Welcome to “The Mobile City,” our weekly roundup of noteworthy urban transportation developments.
President Joe Biden has spent just about all of his first month in office working to remove all traces of Trump policy in a wide range of areas, from foreign affairs to immigration to the environment to transportation. Those last two items are intimately linked, as transportation vehicle emissions make more than a non-trivial contribution to greenhouse-gas buildup. The majority of those emissions come from cars and trucks, and the administration has set as one of its goals making the nation’s transportation system a net-zero-carbon emitter.
The auto industry had already indicated it was willing to go where the Trump administration wasn’t by forming the Alliance for Automotive Innovation last year. Now, that group has issued a statement saying it is committed to working with the Biden administration on its carbon-emissions-reduction goals, including making all the vehicles they produce emission-free.
Transit vehicles are headed in that direction too: even though the battery-powered electric buses now operating in a number of U.S. cities are having teething pains, interest in the technology continues to run high. Indianapolis had as its goal running its planned bus-rapid-transit network with all-electric buses before the local transit authority, IndyGo, canceled an order for more buses for extensions last year. But now, even the system extensions themselves are in jeopardy: a bill now working its way through the Indiana legislature that would penalize IndyGo and even ban future BRT lines if the current Red Line fails to meet revenue targets.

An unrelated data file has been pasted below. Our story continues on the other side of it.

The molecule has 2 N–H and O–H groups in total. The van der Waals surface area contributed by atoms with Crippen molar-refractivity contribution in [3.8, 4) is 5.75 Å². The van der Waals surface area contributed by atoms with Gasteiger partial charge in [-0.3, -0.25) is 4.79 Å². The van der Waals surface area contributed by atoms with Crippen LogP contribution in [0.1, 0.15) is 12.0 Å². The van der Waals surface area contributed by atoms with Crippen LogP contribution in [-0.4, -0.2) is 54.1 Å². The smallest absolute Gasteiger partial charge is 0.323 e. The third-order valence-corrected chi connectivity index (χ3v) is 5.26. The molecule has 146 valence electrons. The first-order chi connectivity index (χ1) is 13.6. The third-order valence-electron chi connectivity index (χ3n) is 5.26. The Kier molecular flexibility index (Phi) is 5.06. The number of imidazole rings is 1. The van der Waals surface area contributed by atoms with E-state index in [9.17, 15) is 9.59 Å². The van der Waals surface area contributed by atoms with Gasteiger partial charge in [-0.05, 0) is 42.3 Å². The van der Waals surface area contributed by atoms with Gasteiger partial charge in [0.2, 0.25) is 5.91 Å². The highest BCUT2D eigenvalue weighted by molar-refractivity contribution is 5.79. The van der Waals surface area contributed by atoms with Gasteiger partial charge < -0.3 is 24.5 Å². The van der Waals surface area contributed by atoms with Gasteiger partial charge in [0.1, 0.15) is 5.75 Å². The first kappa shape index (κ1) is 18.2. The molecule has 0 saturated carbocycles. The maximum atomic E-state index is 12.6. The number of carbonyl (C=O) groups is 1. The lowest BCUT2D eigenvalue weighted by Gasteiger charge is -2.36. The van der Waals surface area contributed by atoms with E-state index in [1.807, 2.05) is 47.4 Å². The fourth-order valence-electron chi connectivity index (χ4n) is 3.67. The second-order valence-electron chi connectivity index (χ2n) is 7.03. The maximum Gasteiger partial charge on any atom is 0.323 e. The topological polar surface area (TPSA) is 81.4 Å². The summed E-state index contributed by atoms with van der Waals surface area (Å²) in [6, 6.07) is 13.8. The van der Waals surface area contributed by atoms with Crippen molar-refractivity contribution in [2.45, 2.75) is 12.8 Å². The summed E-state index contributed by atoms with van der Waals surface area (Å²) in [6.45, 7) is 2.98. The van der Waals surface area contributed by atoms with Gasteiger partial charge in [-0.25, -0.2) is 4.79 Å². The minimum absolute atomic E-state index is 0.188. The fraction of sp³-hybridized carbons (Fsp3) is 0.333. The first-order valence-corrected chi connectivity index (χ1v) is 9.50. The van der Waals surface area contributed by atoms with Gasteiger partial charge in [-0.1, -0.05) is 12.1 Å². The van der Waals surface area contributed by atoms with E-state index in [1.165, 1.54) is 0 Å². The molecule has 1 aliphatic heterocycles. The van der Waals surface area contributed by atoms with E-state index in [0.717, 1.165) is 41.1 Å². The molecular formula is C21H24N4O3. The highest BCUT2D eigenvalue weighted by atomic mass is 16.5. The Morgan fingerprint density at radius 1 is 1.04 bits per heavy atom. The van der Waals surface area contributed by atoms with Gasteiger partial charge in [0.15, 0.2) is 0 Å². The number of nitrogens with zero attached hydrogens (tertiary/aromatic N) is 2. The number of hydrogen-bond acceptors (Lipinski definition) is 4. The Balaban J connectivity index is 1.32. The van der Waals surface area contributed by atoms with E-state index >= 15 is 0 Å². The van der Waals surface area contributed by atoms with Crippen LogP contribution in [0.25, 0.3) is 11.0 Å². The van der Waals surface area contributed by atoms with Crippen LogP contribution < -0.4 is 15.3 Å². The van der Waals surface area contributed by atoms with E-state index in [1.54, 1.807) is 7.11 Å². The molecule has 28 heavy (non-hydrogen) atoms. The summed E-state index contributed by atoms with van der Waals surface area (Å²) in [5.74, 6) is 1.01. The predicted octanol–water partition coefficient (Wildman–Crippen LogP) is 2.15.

And speaking of revenue: Ever since the 1970s, a portion of the federal tax on motor fuel has gone towards building and maintaining mass transit infrastructure, and most states with large cities in them have also diverted a portion of their state gas taxes towards non-highway transportation. A Washington state legislator concerned about deteriorating roads now proposes the same thing in reverse: His bill would impose taxes and surcharges on bicyclists and mass transit riders to pay for road repairs.
Auto Industry Backs Biden Greenhouse-Gas Reduction Goals